When we were collecting rocks we saw a few black and white scorpions and some small light green lizards. We put in the foundations the built up the wall around 50% to waist height the rest to about ¾ meter height. The whole week was really enjoyable and everybody worked really hard – good team work and lots of enthusiasm: and great food! All of which left me feeling that I would have liked to stay longer-very happy to have done another week and would love to come back again – thank you to everyone for making it such a great week.

Volunteers pushinmg wheel borrows

I want to start my first sentence by saying that I am happy to be part of the EHRA team of 2015 that will be contributing to the conservation efforts of the Kunene and Erongo region. My 3 weeks here at EHRA has been a continuous process of learning. I learn on the ground and I learn more every week. I still have 5 more weeks to go as a volunteer/intern which I am eagerly looking forward to in anticipation. I have to admit to myself that build week is really tough, namely because you work under the mean deserted climate of Damaraland mixing cement and building the wall. However, we don’t build this walls because we are bricklayers, we build this walls to avoid and / or mitigate human – wildlife conflict as part of the conservation efforts and it is for a cause that sees towards a better relations between elephants and humans. The second week is more relaxed, we do patrolling to monitor population numbers of elephants as well as other game, overlapping into anti-poaching activities such as watching suspicious methodological activities of potential poaching in the respective areas where we camp.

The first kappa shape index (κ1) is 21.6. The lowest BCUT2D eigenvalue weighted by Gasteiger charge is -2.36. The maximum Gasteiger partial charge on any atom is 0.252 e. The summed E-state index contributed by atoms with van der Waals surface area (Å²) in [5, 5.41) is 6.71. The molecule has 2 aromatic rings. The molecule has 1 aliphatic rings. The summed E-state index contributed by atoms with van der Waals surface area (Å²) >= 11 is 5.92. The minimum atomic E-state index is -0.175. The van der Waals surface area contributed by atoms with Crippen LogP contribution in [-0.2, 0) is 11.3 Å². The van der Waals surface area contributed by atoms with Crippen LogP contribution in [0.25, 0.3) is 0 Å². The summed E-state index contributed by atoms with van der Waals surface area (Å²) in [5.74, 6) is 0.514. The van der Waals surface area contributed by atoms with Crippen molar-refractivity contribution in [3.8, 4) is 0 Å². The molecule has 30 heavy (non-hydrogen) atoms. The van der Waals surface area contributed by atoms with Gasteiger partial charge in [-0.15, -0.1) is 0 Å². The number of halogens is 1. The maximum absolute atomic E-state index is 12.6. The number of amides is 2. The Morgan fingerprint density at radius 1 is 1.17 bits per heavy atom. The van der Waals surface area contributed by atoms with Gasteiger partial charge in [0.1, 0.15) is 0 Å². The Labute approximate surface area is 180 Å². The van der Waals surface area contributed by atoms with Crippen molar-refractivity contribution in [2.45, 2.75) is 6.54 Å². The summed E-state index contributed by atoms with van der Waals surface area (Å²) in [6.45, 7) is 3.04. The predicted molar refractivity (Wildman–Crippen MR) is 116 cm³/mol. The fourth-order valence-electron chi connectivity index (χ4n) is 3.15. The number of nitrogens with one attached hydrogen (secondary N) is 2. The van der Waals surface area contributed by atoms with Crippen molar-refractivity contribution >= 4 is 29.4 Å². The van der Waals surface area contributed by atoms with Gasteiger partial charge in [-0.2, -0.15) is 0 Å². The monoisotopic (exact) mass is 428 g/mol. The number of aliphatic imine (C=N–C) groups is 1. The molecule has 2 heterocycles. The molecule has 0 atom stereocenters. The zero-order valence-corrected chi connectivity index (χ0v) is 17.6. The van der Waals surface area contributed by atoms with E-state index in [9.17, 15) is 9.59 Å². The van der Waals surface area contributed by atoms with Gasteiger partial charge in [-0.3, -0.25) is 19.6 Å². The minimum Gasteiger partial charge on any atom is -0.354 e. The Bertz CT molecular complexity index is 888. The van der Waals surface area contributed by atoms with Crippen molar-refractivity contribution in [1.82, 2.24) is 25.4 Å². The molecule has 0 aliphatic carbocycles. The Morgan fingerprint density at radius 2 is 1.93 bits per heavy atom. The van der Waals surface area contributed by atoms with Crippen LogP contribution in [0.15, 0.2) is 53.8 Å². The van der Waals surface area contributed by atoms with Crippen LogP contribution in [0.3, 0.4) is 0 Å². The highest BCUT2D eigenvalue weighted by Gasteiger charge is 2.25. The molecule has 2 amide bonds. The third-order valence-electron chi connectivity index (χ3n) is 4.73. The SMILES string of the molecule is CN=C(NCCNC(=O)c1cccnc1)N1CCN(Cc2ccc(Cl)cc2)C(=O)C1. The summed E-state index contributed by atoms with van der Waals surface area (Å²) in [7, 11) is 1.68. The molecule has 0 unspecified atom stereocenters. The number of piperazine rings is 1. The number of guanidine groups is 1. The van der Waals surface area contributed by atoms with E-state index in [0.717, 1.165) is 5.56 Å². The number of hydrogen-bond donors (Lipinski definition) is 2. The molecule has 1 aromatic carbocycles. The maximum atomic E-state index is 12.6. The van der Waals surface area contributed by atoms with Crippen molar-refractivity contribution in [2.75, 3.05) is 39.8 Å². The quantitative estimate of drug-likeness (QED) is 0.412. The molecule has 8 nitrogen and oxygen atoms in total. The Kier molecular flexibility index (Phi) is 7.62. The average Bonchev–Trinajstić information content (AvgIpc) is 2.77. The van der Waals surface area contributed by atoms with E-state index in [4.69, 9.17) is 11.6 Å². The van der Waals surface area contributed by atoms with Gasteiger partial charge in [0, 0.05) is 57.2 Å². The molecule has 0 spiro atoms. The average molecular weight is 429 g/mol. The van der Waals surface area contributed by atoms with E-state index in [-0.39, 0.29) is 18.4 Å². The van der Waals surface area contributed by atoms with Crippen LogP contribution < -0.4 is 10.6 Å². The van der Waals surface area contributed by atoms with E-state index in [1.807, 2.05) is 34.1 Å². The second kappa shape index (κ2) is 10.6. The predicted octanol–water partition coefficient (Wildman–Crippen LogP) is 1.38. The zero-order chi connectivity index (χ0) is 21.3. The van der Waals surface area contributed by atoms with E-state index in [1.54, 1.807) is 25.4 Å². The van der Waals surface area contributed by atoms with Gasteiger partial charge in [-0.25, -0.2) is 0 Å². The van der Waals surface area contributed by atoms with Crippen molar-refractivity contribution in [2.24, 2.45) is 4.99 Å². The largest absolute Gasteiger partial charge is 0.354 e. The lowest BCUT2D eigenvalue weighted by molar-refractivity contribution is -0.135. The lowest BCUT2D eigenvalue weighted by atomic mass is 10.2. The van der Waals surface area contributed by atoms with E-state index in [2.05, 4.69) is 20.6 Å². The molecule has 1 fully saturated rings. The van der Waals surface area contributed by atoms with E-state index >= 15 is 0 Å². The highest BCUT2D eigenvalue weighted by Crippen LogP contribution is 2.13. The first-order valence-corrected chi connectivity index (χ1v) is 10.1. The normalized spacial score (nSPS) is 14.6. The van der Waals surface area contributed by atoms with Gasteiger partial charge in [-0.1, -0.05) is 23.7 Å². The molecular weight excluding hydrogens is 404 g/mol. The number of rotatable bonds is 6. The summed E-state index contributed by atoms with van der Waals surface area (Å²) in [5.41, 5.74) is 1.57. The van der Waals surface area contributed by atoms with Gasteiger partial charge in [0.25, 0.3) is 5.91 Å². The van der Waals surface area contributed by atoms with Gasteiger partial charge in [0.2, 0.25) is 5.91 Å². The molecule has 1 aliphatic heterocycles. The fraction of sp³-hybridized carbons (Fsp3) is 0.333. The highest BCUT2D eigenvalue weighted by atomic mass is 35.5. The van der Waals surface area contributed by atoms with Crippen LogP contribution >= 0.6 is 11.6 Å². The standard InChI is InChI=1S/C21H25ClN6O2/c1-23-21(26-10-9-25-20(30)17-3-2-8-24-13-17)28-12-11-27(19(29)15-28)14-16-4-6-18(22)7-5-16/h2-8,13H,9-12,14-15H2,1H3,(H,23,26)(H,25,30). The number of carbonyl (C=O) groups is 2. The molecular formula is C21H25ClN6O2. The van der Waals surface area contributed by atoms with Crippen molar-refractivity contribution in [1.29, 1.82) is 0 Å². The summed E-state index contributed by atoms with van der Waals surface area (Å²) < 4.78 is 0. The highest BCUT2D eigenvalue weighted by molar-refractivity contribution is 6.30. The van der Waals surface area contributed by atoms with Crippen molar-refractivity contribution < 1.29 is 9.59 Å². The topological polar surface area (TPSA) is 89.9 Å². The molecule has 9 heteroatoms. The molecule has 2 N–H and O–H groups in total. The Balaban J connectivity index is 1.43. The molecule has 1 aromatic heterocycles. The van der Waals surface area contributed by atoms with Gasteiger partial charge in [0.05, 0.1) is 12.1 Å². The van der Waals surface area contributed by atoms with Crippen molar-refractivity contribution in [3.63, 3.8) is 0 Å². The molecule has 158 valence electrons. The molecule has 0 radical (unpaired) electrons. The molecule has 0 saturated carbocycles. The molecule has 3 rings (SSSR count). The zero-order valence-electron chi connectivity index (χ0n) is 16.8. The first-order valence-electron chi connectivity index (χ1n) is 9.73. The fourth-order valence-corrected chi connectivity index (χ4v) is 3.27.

Volunteer carrying water
The lackadaisical attempts by functionary ministries to address the issue of poaching is taking us to the some pariah status of Zimbabwe and EHRA has been working independently, doing patrols to make sure that these animals are conserved, that there is a peaceful co-existence between elephants and humans in Damaraland which is one of the main tourist hotspots in Namibia. I am welcoming and congratulating these attempts by EHRA in the name of tourism because if we don’t conserve and protect our wildlife now, we won’t have a tourism industry tomorrow. Namibia is lauded as the first country in Africa to adopt the protection of its environment in the constitution and we are doing good tourism-wise. It is true that our tourism industry is starting to be frustrated by poaching which is like a cancer eating the industry from the core, however I am highly optimistic that this systematic killings we read in newspapers will stop if we have an EHRA in more parts of the country to fast-track our conservation efforts. All in all, I am happy, I was inaugurated as an EHRA member and got my EHRA t-shirt and looking forward to tomorrows elephants patrol. Auf wietersehen!!!